Definitive therapy was administered using the backbone of chemoradiation therapy (CRT) with (trimodality) or without (bimodality) surgical resection. Concurrent CRT was typically administered with weekly carboplatin–paclitaxel (areas under the curve [AUCs], 2 and 50 mg/m2, respectively) and was generally followed with 2 cycles of consolidative treatment with definitive doses of carboplatin–paclitaxel (AUCs, 5-6 and 200-225 mg/m2, respectively) as tolerated. The entire cohort was also assessed for possible trimodality therapy at the time of initial diagnosis, and patients who were potential surgical candidates were reassessed for mediastinal nodal clearance following repeat radiographic staging after full-dose CRT. Patients who experienced pathologic mediastinal clearance of disease underwent resection followed by consolidative chemotherapy. Unless there was evidence of disease progression, patients who did not have mediastinal lymph node clearance or who were found not to be a surgical candidate proceeded directly to consolidative chemotherapy. The details of patient selection for trimodality therapy and the oncological outcomes have been previously reported.10 For follow-up, patients were normally followed with serial CT or PET–CT scans as clinically indicated every 3 months for the first year, 4 to 6 months for the next 2 to 5 years, and then yearly thereafter.
For the analysis, patients were categorized as being either married or single based on self-reporting. As a surrogate for nutrition status, patients were stratified into 4 pretreatment body mass index (BMI) cohorts based on the following World Health Organization criteria: underweight, <18.5 kg/m2; normal weight, 18.5 to <25 kg/m2; overweight, 25 to <30 kg/m2; and obesity, ≥30 kg/m2. Pretreatment albumin was also evaluated as a continuous variable. For assessment of immunological status, neutrophil-to-lymphocyte ratio (NLR) was calculated at the time of diagnosis by dividing the absolute neutrophil count by the absolute lymphocyte count.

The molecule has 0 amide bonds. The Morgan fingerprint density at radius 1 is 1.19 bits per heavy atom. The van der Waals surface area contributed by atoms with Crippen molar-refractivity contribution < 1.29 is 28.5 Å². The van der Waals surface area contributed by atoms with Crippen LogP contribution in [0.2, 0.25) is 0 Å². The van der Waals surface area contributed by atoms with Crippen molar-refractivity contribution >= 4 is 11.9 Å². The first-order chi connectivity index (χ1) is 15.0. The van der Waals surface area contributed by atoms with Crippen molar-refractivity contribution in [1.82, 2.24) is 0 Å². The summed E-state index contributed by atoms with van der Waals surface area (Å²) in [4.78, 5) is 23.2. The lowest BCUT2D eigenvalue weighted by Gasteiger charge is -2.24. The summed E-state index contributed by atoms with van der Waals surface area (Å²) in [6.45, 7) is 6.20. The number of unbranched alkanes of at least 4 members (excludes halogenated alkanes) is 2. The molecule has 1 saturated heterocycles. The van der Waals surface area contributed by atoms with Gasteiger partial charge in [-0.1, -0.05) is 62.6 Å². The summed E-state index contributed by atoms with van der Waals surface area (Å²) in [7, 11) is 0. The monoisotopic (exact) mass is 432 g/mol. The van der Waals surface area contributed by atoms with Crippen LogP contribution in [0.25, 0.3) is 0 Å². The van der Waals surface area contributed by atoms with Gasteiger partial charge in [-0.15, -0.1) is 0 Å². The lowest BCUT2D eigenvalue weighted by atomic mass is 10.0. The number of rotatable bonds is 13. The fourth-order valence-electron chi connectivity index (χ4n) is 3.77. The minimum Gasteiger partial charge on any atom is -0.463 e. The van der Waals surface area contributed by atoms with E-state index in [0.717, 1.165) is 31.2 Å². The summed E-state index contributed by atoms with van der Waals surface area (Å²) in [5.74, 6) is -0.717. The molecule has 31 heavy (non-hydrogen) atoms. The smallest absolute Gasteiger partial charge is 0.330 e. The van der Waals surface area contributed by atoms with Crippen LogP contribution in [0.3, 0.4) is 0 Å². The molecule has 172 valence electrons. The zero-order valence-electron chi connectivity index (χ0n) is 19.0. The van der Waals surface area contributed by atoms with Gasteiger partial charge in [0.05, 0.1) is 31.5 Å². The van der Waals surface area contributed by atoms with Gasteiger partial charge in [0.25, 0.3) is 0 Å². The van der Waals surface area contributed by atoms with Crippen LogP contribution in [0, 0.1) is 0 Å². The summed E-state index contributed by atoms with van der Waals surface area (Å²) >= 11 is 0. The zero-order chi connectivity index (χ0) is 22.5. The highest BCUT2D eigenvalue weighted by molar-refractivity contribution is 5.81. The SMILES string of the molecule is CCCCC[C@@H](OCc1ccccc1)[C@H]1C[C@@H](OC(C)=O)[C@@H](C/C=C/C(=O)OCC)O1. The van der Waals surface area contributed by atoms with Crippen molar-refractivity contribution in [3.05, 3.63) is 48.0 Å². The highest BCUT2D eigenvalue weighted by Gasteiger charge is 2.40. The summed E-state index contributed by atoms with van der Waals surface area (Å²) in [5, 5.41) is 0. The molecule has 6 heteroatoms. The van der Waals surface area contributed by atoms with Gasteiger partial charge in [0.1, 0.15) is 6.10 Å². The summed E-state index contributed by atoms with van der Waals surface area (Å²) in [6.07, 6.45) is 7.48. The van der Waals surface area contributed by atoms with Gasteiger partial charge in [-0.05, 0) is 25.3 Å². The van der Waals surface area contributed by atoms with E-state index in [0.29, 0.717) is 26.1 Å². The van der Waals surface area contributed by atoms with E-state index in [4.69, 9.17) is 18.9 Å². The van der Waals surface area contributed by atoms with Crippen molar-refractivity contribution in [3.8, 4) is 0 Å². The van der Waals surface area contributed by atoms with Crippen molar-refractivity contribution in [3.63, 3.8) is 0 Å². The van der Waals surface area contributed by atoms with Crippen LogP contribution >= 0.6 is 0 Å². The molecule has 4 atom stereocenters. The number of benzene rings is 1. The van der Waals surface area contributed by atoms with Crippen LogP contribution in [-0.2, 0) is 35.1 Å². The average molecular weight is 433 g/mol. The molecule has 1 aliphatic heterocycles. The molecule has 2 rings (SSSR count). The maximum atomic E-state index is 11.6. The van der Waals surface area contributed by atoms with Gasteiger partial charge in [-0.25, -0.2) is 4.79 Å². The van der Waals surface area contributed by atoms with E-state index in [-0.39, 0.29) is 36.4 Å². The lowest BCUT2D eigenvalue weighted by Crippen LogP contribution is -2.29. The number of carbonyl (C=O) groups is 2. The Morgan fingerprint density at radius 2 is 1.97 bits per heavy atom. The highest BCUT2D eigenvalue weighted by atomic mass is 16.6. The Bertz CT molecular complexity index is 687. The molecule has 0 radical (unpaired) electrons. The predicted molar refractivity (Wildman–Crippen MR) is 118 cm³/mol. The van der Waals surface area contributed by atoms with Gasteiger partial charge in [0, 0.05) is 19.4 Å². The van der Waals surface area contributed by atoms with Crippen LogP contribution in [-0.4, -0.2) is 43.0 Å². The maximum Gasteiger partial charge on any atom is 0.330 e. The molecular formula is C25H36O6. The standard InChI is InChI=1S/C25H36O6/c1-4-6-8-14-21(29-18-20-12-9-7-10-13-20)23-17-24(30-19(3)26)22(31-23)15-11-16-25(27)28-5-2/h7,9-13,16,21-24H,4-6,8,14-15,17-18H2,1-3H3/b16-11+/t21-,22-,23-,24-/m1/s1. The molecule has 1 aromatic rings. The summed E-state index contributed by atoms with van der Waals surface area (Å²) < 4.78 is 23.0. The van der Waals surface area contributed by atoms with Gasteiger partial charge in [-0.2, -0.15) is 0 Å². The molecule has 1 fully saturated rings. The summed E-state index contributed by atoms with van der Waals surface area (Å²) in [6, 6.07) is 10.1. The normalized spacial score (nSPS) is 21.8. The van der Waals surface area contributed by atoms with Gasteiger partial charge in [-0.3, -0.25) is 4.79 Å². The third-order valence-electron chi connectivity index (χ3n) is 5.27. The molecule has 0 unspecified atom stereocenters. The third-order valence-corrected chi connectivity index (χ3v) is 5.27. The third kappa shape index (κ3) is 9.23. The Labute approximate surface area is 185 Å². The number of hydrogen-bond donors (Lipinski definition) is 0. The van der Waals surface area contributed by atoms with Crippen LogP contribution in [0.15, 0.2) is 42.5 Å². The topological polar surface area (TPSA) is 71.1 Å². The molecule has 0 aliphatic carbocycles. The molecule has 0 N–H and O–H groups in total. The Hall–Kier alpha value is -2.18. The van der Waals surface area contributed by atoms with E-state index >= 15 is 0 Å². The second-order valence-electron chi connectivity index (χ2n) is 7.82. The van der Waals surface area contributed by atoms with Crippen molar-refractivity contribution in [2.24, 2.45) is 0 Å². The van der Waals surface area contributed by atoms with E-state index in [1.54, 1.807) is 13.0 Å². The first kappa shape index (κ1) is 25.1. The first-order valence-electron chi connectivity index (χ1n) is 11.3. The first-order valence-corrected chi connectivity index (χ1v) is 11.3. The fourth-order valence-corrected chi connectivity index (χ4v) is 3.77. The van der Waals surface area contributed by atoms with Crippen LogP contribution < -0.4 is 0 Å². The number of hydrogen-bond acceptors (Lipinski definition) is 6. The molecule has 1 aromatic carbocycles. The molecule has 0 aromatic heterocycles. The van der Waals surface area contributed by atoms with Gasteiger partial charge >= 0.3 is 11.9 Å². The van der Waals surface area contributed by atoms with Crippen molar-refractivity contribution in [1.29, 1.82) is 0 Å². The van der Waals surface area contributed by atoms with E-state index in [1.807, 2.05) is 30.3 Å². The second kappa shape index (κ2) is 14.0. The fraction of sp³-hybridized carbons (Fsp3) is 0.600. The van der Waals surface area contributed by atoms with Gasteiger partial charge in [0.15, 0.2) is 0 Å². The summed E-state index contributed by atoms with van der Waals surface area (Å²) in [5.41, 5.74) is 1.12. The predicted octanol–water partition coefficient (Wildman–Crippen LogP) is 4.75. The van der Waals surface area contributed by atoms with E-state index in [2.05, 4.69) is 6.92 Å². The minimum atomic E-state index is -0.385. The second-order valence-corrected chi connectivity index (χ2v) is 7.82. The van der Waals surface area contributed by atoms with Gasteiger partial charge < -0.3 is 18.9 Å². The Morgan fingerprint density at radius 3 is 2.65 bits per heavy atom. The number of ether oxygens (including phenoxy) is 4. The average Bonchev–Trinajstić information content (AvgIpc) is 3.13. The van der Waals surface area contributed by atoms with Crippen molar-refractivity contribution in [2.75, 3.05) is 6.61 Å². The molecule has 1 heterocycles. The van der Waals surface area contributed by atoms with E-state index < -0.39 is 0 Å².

We used the Pearson chi-square test to compare categorical variables. OS was calculated from the date of diagnosis (by biopsy of either primary tumor or mediastinal nodes) to the time of death or date of last follow-up. Patients were only censored if they were lost to follow-up. FFR was determined by the date of diagnosis to the time of first failure, with either distant or locoregional disease progression. For this analysis, patients were censored at the time of their last follow-up or death. The Kaplan-Meier product limit method was used to estimate OS and FFR, and we applied the log-rank test to compare outcomes between the 2 cohorts.
We conducted the multivariate analyses using Cox regression with forward model selection. Variables analyzed included age (<60 vs ≥60 years), sex, race (black vs nonblack), median household income, insurance status (Yes vs No), Eastern Cooperative Oncology Group Performance Status (ECOG PS) (range: 0-3; 0 = fully active and 3 = capable of limited self-care, confined to bed/chair >50% of day) at time of diagnosis (0 vs ≥1), pre-CRT BMI, smoking (pack-years), chronic obstructive pulmonary disorder (Yes vs No), Charlson Comorbidity Index score (≤6 vs >7; range, 3-15; this score takes into consideration age, cardiovascular disease, malignancy, and other chronic conditions to calculate 1-year mortality), histology, calculated pretreatment NLR (as a continuous variable), pretreatment albumin (as a continuous variable), T stage, N stage, overall stage (IIIA vs IIIB), radiation technique (3D-CRT vs intensity-modulated radiation therapy [IMRT]), date of diagnosis (divided into quartiles based on proportion diagnosed by years: 2000-2002, 2003-2005, 2006-2009, 2010-2013), use of trimodality therapy, and consolidation chemotherapy. SPSS software (version 23.0) was used for statistical analysis (IBM Corp, Armonk, NY).